One little trick I found for using bottom baits on this type of rig is to use a small pva stick, threaded onto the link and over the hook. Nothing great about that you may think, but the trick is to critically balance the bag! All I do is add liquidised pop corn to my stick mix, at about one third pop corn to two thirds of my normal mix. The pop corn is very light, and naturally floats so the bag will stay clear of the lead and sink very slowly, allowing the link to lay out flat, in the same way that a critically balanced bait would. It’s also worth mentioning wind, and in particular the under tow it can create. Many people attach this kind of rig to the swivel using a loop knot, as this creates another degree of movement to the rig. A balanced bag, or bait in this situation may not behave quite how you want it to. If there is a degree of wind or under tow, the bag or bait tends to drop in that direction, so you could end up with it falling over the lead, and laying next to your mainline. In this instance would attach the link to the swivel using a grinner knot, as the stiff boom will naturally push the rig away from the lead.
Whenever I go fishing, I am constantly trying out different things in the margins, so I can see how it looks, how it reacts with a bag on, or a stringer and also how it lands from different angles. If you can find a long clear margin you can cast down it, as you would out in the lake, and then walk down to see what it looks like. I can guarantee that a lot of you won’t like what you see, and therein lies the point. If you take a little time to do these things you can tinker with your chosen arrangement until you do find a presentation that you are happy to cast in to the lake. I have even been known to fill the bath up with water so I can play with rigs, and see how the melting action of the pva will affect the presentation, and again that can be a real eye opener. Pva mesh bags will constrict slightly before they melt, and the tighter you tie the bag the more it will constrict. When the bag does eventually go, it explodes, and can often blow your hair right around the hook, masking the point. Not so much with liquidised or powdered baits, but more so with larger baits like boillies, this can happen quite often, rendering your rig completely useless. How many of you have actually checked this sort of thing before it goes out in the pond at the start of a camping session? Give it a go, experiment a little and it will blow you away. I must add that although all of these methods are used on the trickier waters, if you employ them wherever you are fishing, it can’t help but up your catch rate.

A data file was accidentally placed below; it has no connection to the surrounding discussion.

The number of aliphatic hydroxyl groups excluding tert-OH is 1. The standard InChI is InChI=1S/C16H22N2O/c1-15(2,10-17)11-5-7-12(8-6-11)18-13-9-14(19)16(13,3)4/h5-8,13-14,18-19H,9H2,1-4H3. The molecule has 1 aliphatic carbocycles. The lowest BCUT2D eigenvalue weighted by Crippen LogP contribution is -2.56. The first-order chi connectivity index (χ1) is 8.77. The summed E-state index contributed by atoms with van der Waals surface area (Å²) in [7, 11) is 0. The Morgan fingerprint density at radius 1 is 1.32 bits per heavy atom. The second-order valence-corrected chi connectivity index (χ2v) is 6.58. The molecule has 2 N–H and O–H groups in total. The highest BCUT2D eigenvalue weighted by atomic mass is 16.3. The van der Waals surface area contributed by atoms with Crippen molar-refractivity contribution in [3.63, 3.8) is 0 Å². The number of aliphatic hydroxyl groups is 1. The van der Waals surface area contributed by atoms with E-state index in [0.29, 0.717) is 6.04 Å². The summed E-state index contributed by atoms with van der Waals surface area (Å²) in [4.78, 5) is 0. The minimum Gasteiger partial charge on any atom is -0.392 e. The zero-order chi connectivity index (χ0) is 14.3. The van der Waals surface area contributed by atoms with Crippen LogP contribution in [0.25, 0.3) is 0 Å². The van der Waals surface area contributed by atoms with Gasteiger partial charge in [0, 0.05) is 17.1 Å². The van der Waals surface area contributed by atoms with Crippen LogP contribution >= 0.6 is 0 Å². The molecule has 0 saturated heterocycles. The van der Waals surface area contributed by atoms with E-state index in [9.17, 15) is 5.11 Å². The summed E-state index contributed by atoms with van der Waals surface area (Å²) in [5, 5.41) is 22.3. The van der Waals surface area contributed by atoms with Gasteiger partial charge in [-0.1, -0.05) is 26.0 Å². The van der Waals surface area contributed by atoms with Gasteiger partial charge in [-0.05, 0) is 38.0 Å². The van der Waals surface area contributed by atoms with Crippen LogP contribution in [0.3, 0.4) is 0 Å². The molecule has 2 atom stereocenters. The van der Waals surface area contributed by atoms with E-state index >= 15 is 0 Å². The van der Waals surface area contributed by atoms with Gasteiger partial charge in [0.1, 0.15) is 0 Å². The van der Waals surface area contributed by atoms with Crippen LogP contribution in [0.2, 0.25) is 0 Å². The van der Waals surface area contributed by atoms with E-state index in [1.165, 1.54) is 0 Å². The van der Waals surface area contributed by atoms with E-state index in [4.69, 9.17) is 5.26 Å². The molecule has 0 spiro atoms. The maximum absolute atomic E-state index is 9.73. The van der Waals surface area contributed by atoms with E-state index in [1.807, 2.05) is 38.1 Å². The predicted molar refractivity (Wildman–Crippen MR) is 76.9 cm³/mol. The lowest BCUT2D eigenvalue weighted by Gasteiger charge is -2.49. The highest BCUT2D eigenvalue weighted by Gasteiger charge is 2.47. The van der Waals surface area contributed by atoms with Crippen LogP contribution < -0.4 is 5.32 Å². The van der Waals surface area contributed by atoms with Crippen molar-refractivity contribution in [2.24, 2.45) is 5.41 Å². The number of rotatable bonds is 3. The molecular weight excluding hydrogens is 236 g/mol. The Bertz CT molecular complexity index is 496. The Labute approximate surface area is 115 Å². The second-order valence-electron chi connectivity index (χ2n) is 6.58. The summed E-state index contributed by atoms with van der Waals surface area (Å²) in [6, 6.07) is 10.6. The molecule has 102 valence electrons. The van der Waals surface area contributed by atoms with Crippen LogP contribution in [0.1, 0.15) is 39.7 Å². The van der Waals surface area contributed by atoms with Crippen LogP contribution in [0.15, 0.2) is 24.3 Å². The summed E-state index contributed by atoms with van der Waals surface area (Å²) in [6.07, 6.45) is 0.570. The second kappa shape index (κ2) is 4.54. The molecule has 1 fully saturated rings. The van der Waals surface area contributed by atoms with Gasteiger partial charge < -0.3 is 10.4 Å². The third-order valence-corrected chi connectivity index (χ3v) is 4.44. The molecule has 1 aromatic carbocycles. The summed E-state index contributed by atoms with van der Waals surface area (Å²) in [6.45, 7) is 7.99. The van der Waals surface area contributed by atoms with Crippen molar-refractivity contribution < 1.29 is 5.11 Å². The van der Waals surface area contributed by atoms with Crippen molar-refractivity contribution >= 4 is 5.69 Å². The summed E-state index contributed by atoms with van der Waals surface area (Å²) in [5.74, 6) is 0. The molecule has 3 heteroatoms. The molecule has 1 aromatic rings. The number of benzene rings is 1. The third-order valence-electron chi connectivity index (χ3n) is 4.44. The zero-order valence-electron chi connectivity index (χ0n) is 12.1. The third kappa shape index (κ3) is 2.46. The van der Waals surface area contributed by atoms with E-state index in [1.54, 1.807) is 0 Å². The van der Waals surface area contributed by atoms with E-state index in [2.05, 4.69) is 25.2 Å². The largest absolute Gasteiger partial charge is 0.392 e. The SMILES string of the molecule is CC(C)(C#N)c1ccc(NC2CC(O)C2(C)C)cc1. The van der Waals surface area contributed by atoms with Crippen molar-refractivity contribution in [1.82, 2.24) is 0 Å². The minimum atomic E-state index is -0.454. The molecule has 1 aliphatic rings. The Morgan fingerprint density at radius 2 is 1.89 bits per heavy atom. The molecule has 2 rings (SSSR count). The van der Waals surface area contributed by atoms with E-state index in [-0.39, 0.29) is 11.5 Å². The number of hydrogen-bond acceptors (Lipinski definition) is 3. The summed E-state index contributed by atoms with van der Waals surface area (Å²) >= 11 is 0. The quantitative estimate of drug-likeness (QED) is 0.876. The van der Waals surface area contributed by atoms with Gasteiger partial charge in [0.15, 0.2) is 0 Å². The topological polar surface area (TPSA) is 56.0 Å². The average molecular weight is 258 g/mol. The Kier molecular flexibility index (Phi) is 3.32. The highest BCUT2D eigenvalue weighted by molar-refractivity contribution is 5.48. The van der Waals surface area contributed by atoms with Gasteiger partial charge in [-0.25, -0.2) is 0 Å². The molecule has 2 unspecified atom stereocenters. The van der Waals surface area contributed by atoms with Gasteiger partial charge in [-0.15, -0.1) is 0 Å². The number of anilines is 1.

Just as a little footnote: I went to one of my little waters at the back end of summer and found one of my target fish mooching about in the snags. He looked up for some food, so I sprinkled some chopped boillies on a clear spot a little further up the margins, and sat back to watch. Sure enough within half an hour or so he had found the spot and eaten every last morsel. I waited for him to move off before gently lowering a rig into place, making sure the line was so slack that it hung limply from the rod that was laid on the floor with about six inches of the tip protruding over the bank and scattered a few more broken boillies around it. Within ten minutes he was back, and I felt sure I was going to catch him. Again he mopped up all the free offerings, and as he approached the hook bait my hands were trembling. I could clearly see what was going on, and he was having a good look at my rig. He then swam over it, and sat over the top of the lead, before following the fluro leader right the way up to the point that it left the water, nudged it, and exploded out of the water as he took off at a great rate of knots. As I said at the start of this article, sometimes you wonder how you ever catch them at all!
Tight lines and be lucky